[Where the Wheels Fell Off the Trudeau Dream]
Ten and one half weeks of hard fought local politics have played out in 121 Ontario ridings against a backdrop of assorted national issues ranging from international trade agreements to face coverings. At the end of the day politics usually works itself out at a local level when everything else is equal.
Polls since the earliest days of this marathon election had tracked the 3 major parties all within a few points of each other at about 30% each. Ontario represented the ground that Justin Trudeau needed most to capture if he and his Liberal advisors had any hope of moving a Trudeau back into 24 Sussex.
The Wynne Factor
Why would the Liberals not be confident about taking a commanding lead at the national level by simply pinning their hopes on the results of last year’s provincial election? Right? Not really.
As one who was hearing it at the doorsteps in the last election that delivered a majority government to Premier Kathleen Wynne, things were not exactly that straight forward in the Wynne election. Progressive Conservative Leader Tim Hudak fumbled badly on May 09, 2014 when he served a victory to the Wynne Liberals when he stated that if/when elected Premier he would see to it that 100,000 civil services jobs would be eliminated.
In so doing, Hudak had a much greater hand in the final results than Wynne could have accomplished. The Liberal party was deeply buried in public scorn at the time of the Ontario election and Hudak was sailing towards victory until that unfortunate gaffe. When the votes were all counted, Wynne had captured 58 of 107 available seats and became Premier in a majority government.
What better horse could there be for Justin Trudeau to ride to victory.
Things rarely remain the same in politics. Witness the Alberta election when NDP Rachel Notley rode the “orange wave” into power winning a (similar) majority by scooping up 53 of the 84 seats in Alberta. Thomas Mulcair and his national wing of the New Democratic Party had high hopes of riding that Orange wave into a similar sweep of Alberta seats in the current Federal election.
My tracking in the Alberta riding by riding shows Mulcair ahead (predictably) in Edmonton Strathcona and in a neck and neck battle in another Edmonton riding. The rest of the province of Alberta has turned blue again.
The recipe for Mulcair to ride the provincial Alberta NDP’s 2015 success into believing that simply by showing the “orange” flag failed badly for Mulcair. Massive layoffs in the oil patch followed a down turn in oil prices and were compounded by Notely’s stated plans to begin higher taxes for business. A second round of layoff and job losses followed as a result of Notely’s stated policy.
The Ontario Liberal Disaster
The scandals have not gone away in Ontario. Liberals, it seem have a predilection for two things: tax/spend and scandals. The scandals of gas plants helicopter deals and so on still smoulder. Immediately upon regaining office, Wynne was submersed in another one originating in Sudbury. In that case, one her inner-circle confidants is facing two counts of bribery.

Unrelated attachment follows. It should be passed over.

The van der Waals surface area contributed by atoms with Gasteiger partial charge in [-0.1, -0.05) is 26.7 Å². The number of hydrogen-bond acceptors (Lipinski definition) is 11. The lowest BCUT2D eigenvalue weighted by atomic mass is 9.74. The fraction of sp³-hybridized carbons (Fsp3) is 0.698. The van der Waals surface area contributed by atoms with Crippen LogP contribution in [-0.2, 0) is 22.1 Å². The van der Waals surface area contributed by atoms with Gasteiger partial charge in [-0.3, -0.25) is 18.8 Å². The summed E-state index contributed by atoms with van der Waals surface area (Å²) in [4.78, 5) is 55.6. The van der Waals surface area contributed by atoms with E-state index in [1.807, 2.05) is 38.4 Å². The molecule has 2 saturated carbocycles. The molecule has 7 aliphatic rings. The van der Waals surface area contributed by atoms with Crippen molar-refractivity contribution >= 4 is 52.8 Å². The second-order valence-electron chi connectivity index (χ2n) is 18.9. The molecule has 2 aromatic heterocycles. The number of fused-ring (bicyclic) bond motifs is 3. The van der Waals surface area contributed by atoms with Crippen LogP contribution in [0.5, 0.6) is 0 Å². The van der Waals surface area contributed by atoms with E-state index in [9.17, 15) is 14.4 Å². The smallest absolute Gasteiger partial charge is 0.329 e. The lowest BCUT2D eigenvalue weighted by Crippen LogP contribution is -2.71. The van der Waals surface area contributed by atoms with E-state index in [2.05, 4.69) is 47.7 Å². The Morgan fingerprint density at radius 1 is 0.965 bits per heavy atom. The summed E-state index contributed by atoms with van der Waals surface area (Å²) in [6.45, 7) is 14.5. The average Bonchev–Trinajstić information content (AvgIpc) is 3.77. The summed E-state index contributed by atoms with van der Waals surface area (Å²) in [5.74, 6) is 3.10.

Reaction prior to the election by Ontario’s teachers unions saw teachers in masse supporting Wynne and the Liberals because of Hudak’s lip-slip. What ensued was far from seeing the teachers and Wynne singing “kumbaya”. The accumulated financial mismanagement of Finance Minister Charles Sousa and his predecessor had amassed an unsustainable debt load soon to exceed $300 BILLION (yes BILLION with a “B”). The carrying cost of that massive debt is equal to $1 Billion per month. That drain on tax revenues bleeds the Ontario budget of $33 MILLION per day.
Thus, the teachers’ high expectations that were fostered and cultivated by their loyalty to Wynne during the election led to betrayal forcing the teachers to begin strike talks. Wynne had jettisoned the teachers and thereby left unhappy educators for Trudeau to court. He had lost a vital chunk of voters even before the Federal writ was dropped on August 02, 2015.
The Likely Outcome in Ontario
A riding by riding review of all 121 Ontario Ridings begins with a change. Fifteen new seats are at play in Ontario. In many cases, subtle changes have seen massive ridings divided. It makes “predicting” results a difficult task. If it were only to multiply the national trend numbers for each of the parties by 121 and extrapolate seat outcomes, it would be a very simple task.
Things do not work that way. Thos e poll numbers are based on a few thousand telephone calls and make no allowance for local candidates or local results. If it were as the polls say: each person in Canada would think exactly the same.
I was asked several times to look into the crystal ball and finally gave in when several of my buddies decided to conduct our own little lottery. My prediction is Conservatives will pin 58 seats in Ontario while the Liberals will likely collect 38 seats with the NDP winning in 22 ridings.
Trudeau’s avowed plan to run up a deficit resounds poorly in Ontario given Ontario’s debt service costs (above). For what it’s worth, Trudeau’s personal popularity numbers (around 28% in Ontario) are very similar to the present popularity number for Wynne.
If that number holds, I win a case of beer and Stephen Harper could end up with a thin majority government. Added to that, I see about 8 ridings in Quebec that conceivably could end up electing a Bloc member and a 5 seat pick up for the Conservatives in Quebec as a result of the niqab issue.
We will all be much wiser on October 20, 2015. However it appears that Justin Trudeau hopes should not be tied too closely to Kathleen Wynne nor should Thomas Mulcair pin much hope on Alberta Premier Notely.
Copyright © Thunderbird Rising 2015
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